Iridescent Clouds

Here is a picture of an iridescent cloud that I took one winter day. Notice the iridescent color bands, especially green and red, that occur at different distances from the sun. These colors form in the region of the cloud where the cloud droplets are all tiny and nearly the same size. Notice the banded structure of the colors. The size of the cloud droplets determines the distance between two rings of the same color.

Photo by Steve Ackerman

To understand this phenomenon let's review the four basic theories of light. Each theory was derived at a different point in time and each has its advantages and disadvantages. None of the theories are completely satisfactory in that they can easily explain all the behaviors of light.

The Corpuscular Theory of Light

Newton proposed this theory that treats light as being composed of tiny particles. We use this theory to describe reflection. While the theory can explain the primary and secondary rainbows, it cannot explain the iridescent cloud.

The Wave Theory of Light

Proposed by Huygens, this theory describes light as waves that spread out from the source that generates the light. Each color is a different wavelength. Iridescence is explained by assuming that light is a wave.

The Electromagnetic Theory of Light

Maxwell's theory describes light has having electric and magnetic properties--electromagnetic waves. It is an improvement over the wave theory in that it explains how light is generated. Visible light is only one type of electromagnetic wave. This theory is very math intensive and we won't discuss it in this course.

The Quantum Theory of Light

This theory is more mathematical than Maxwell's equations! It is similar to the corpuscular theory of Newton, except that instead of describing light as particles, light is composed of 'packets of energy' or photons. The energy of the photon determines the color.

Back to the cloud photograph

To explain the iridescent cloud we use of the wave theory of light. Waves consist of crests and troughs. The distance between two crests (or two troughs) is the wavelength. Before talking about light, lets consider water waves.

Image two water waves having different wavelengths and traveling towards one another. These two waves will interact, and produce a surface with very different characteristics. This interaction of the two waves is called interference.

Constructive interference occurs when the crest of one wave is aligned with the crest of the other and the two waves produce large crests and deep troughs. Constructive interference occurs when the waves are in-phase. Destructive interference occurs when the waves are out-of-phase (troughs align with crests) and the waves tend to cancel one another. In the case of light, constructive interference produces bright bands, and destructive interference dark bands. Interference occurs with all waves. (Sound is a wave. If you are a musician, or not a musician, you may have noticed that when two different notes are played a regular series of pulses is heard. The beats are a result of the interference of the two sound waves.)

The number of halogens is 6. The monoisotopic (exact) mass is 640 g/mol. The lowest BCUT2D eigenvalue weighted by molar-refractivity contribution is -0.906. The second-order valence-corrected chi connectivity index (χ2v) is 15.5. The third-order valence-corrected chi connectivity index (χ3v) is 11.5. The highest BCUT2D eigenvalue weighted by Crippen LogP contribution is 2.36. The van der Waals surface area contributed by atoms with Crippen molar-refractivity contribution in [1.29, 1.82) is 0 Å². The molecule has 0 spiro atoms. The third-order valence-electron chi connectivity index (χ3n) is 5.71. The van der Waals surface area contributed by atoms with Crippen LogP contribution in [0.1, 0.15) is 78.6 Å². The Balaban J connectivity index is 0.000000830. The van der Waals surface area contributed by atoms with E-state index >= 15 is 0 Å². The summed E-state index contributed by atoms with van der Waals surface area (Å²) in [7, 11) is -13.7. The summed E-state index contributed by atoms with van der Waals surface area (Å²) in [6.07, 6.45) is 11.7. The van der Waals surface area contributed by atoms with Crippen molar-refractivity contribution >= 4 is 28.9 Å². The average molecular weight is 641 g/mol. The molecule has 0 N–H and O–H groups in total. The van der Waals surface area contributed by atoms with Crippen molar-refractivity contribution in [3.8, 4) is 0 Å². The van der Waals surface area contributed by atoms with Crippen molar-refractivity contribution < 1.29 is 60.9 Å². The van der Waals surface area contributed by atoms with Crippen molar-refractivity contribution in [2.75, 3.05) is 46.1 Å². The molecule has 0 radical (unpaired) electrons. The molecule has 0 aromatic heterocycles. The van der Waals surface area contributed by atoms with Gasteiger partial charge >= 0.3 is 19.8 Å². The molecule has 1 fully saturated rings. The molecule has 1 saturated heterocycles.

An advantage of the wave theory of light is that it explains how light can bend around objects. Have you ever watched ocean or waves strike a pier? Though the waves cannot penetrate the pier, at the end of the pier the waves bend around this obstacle. This bending of waves around objects is know as diffraction. You can experiment with this phenomenon while taking a bath.

Light (being a wave) bends around objects; however, the bending is small and in most situations is difficult to observe. Diffraction or bending is a function of the wavelength (color); Longer wavelengths are diffracted more than short wavelengths. Red light is diffracted more than blue light.

Diffraction of light around a small object results in bright and dark bands that result from the interference of the light waves striking different sides of the object. Rather than go through a mathematical explanation of diffraction, here are some examples:

One more rule; the diffraction pattern of a group of particles of the same size is the same as the diffraction pattern produced by just one of them--but much brighter.

So what does all this have to do with iridescent cloud? To summarize--light bends around objects (diffraction), how much it bends depends on the wavelength, white light is composed of all colors and each color has a different wavelength and therefore is diffracted by a different amount. When the light from the sun interacts with cloud droplets diffraction occurs--the light bends around the edge of the cloud droplet. Different colors are diffracted by different amounts and are therefore in-phase (and out-of-phase) at different distances from the sun. The color bands result as different colors are removed from the sun's light due to destructive interference, while other colors are enforced due to constructive interference.

The iridescent pattern occurs near the edge of the cloud because this is where the cloud is thin. When the cloud gets thick, multiple scattering --a process that destroys colors--dominates.

Other Examples of Diffraction

Coronas around the sun or moon

(The iridescent part of the cloud is actually part of a very large corona around the sun.)

The iridescent colors of an oil slick

Supernumerary rainbows